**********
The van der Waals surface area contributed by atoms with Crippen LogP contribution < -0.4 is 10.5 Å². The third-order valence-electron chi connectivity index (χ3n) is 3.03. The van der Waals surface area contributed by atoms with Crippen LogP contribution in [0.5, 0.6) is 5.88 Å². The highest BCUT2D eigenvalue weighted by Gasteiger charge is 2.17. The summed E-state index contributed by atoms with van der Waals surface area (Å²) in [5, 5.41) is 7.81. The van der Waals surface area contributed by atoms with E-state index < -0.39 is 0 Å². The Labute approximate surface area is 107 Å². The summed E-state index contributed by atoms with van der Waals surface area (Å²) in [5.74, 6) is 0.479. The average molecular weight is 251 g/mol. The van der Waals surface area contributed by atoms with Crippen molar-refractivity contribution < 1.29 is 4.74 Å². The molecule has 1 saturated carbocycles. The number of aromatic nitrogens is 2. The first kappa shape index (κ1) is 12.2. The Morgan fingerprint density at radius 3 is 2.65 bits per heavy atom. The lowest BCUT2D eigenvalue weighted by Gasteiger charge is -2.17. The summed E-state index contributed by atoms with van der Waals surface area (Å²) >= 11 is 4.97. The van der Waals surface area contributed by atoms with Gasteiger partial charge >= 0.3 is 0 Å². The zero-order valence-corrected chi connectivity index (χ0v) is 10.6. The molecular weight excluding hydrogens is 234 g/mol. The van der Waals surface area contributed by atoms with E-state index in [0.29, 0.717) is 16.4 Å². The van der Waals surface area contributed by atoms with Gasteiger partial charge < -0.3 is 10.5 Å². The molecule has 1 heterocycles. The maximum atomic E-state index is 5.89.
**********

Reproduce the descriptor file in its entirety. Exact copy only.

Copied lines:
The van der Waals surface area contributed by atoms with Crippen LogP contribution < -0.4 is 10.5 Å². The third-order valence-electron chi connectivity index (χ3n) is 3.03. The van der Waals surface area contributed by atoms with Crippen LogP contribution in [0.5, 0.6) is 5.88 Å². The highest BCUT2D eigenvalue weighted by Gasteiger charge is 2.17. The summed E-state index contributed by atoms with van der Waals surface area (Å²) in [5, 5.41) is 7.81. The van der Waals surface area contributed by atoms with E-state index < -0.39 is 0 Å². The Labute approximate surface area is 107 Å². The summed E-state index contributed by atoms with van der Waals surface area (Å²) in [5.74, 6) is 0.479. The average molecular weight is 251 g/mol. The van der Waals surface area contributed by atoms with Crippen molar-refractivity contribution < 1.29 is 4.74 Å². The molecule has 1 saturated carbocycles. The number of aromatic nitrogens is 2. The first kappa shape index (κ1) is 12.2. The Morgan fingerprint density at radius 3 is 2.65 bits per heavy atom. The lowest BCUT2D eigenvalue weighted by Gasteiger charge is -2.17. The summed E-state index contributed by atoms with van der Waals surface area (Å²) >= 11 is 4.97. The van der Waals surface area contributed by atoms with Gasteiger partial charge >= 0.3 is 0 Å². The zero-order valence-corrected chi connectivity index (χ0v) is 10.6. The molecular weight excluding hydrogens is 234 g/mol. The van der Waals surface area contributed by atoms with E-state index in [0.29, 0.717) is 16.4 Å². The van der Waals surface area contributed by atoms with Gasteiger partial charge < -0.3 is 10.5 Å². The molecule has 1 heterocycles. The maximum atomic E-state index is 5.89.